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MADE IN JAPAN

From Tokyo with love—three Japanese brands that will soon fight for India’s affections

Reuters/Yuya Shino
Narendra Modi (C) and Shinzo Abe (R) enjoy tea cakes.
  • Diksha Madhok
By Diksha Madhok

Editor and Director, Qz Platform, India

Published This article is more than 2 years old.

The bonhomie between Narendra Modi and Japanese prime minister Shinzo Abe has served to heighten expectations about bilateral ties. The “bromance“ between the two dates back to 2012, when Modi first visited Japan as the chief minister of Gujarat.

This weekend, Modi made his maiden trip to Japan as the prime minister of India, and he received a treatment usually reserved for the most esteemed guests. Special tea ceremonies were hosted for Modi, and Abe flew all the way to Kyoto—Modi’s first stop—to greet the Indian PM with a big bear hug. The Japanese media described this as “an extraordinary gesture of welcome.”

Businessmen in both countries will read cues from this warmth between two of Asia’s major leaders.

India is the only place where you can find democracy, demography and demand, Modi told more than 2,000 Japanese businessmen and investors on Tuesday. Already, some Japanese companies have declared their plans to set up shop in Asia’s third largest economy.

Companies such as Sony, Panasonic, Suzuki, Toyota and Mitsubishi have long been household names in India. Here are three new Japanese brands that have announced plans for an India launch:

Toto

Reuters//Issei Kato

Founded in 1917, Toto is a major global maker of plumbing products. The company is known for its high-tech washlets. Toto’s toilets have features such as “warm water spray for intimate cleansing, heated seat, dryer and odour-absorbing deodoriser.”  Some of their washlets are also capable of cleaning themselves and will render “toilet brushes obsolete.”

Last month, the Japanese toilet maker opened a manufacturing plant in Modi’s home state. The 180,000 sq. metre plant in Halol, Gujarat will produce 500,000 toilet bowls every year.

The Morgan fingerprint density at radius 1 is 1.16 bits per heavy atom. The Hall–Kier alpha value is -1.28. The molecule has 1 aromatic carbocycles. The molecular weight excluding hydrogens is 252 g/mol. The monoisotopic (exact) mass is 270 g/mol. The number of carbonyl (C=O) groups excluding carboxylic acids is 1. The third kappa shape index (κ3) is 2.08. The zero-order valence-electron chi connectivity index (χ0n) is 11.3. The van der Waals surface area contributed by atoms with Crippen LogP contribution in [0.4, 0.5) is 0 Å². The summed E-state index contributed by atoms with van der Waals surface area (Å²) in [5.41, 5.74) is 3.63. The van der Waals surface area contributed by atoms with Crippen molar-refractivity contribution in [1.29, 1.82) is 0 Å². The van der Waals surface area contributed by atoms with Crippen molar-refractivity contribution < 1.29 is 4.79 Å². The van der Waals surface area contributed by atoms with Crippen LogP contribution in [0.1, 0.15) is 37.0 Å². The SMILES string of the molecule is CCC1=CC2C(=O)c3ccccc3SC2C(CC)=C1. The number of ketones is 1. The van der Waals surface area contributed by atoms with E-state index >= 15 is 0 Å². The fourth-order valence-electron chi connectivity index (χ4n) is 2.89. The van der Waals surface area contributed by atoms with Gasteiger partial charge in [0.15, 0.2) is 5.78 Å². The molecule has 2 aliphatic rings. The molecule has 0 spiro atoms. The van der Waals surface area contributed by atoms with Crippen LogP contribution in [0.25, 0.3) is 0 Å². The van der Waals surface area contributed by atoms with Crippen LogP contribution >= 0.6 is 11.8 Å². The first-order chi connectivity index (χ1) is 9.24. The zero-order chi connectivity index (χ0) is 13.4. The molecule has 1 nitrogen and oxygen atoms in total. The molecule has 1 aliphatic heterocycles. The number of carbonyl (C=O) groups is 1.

Toto is pricing two toilets at Rs10,000 ($165) and Rs15,000 each and won’t be promoting their fancy toilets in India yet. “In India the main market is middle-class customers, so those kinds of products (are key)…not the premium products,”  the group’s president Madoka Kitamura told Financial Times.

More than half of Indians don’t have access to a toilet.

Muji

The retailer of  clothing, stationery, kitchen appliances and even automobiles, will be the first Japanese retailer to enter India. Muji plans to open its first store in Delhi or Mumbai by 2015 or 2016, depending on government approval. The company sells items like USB desk fans, towels that can work as a bathmat or a duster, and socks with a perfect right angle.

Muji will partner with a local retailer and have majority or 51% stake in the partnership. The domestic partner will handle personnel and distribution while Muji will be responsible for the product lineup and store design. India’s laws allow single-brand retailers such as Ikea or Muji to fully own their stores in the country, subject to norms that require them to source 30% of their inputs locally.

The minimalist Muji style might not be a natural fit for India. The company does not even put its brand on its products. “Muji” is short for “Mujirushi Ryōhin” or “no brand quality goods.”

Uniqlo

Reuters/Toru Hanai

Japan’s largest clothing store chain, Uniqlo (pronounced YOU-nee-klo), plans to both source from India and open stores in the country. Modi met Tadashi Yanai, the founder and owner of Uniqlo who is often ranked among Japan’s richest men, in June to discuss the brand’s investment plans in India. It was modi’s first high-profile international meeting since becoming the prime minister in May.

Modi is expected to again meet Yanai during his ongoing Japan trip.

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